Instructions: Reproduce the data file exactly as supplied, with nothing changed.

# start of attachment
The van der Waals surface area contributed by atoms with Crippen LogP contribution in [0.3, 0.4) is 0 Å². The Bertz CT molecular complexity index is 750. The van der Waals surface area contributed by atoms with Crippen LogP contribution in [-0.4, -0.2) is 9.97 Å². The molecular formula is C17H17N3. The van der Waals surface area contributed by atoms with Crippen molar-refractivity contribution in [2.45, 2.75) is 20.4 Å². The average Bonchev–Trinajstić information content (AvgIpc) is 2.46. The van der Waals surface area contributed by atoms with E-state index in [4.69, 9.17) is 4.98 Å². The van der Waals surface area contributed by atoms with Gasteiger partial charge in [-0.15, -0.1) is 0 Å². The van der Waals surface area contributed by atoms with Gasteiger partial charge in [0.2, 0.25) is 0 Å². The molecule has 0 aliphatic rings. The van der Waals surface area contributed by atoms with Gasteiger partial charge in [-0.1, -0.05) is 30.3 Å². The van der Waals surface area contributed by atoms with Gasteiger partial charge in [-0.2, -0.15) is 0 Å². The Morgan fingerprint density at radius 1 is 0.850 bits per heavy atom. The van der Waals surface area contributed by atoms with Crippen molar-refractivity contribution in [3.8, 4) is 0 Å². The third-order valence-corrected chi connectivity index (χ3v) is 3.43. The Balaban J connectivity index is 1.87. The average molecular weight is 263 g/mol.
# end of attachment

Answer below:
The van der Waals surface area contributed by atoms with Crippen LogP contribution in [0.3, 0.4) is 0 Å². The Bertz CT molecular complexity index is 750. The van der Waals surface area contributed by atoms with Crippen LogP contribution in [-0.4, -0.2) is 9.97 Å². The molecular formula is C17H17N3. The van der Waals surface area contributed by atoms with Crippen molar-refractivity contribution in [2.45, 2.75) is 20.4 Å². The average Bonchev–Trinajstić information content (AvgIpc) is 2.46. The van der Waals surface area contributed by atoms with E-state index in [4.69, 9.17) is 4.98 Å². The van der Waals surface area contributed by atoms with Gasteiger partial charge in [-0.15, -0.1) is 0 Å². The van der Waals surface area contributed by atoms with Gasteiger partial charge in [0.2, 0.25) is 0 Å². The molecule has 0 aliphatic rings. The van der Waals surface area contributed by atoms with Gasteiger partial charge in [-0.1, -0.05) is 30.3 Å². The van der Waals surface area contributed by atoms with Gasteiger partial charge in [-0.2, -0.15) is 0 Å². The Morgan fingerprint density at radius 1 is 0.850 bits per heavy atom. The van der Waals surface area contributed by atoms with Crippen molar-refractivity contribution in [3.8, 4) is 0 Å². The third-order valence-corrected chi connectivity index (χ3v) is 3.43. The Balaban J connectivity index is 1.87. The average molecular weight is 263 g/mol.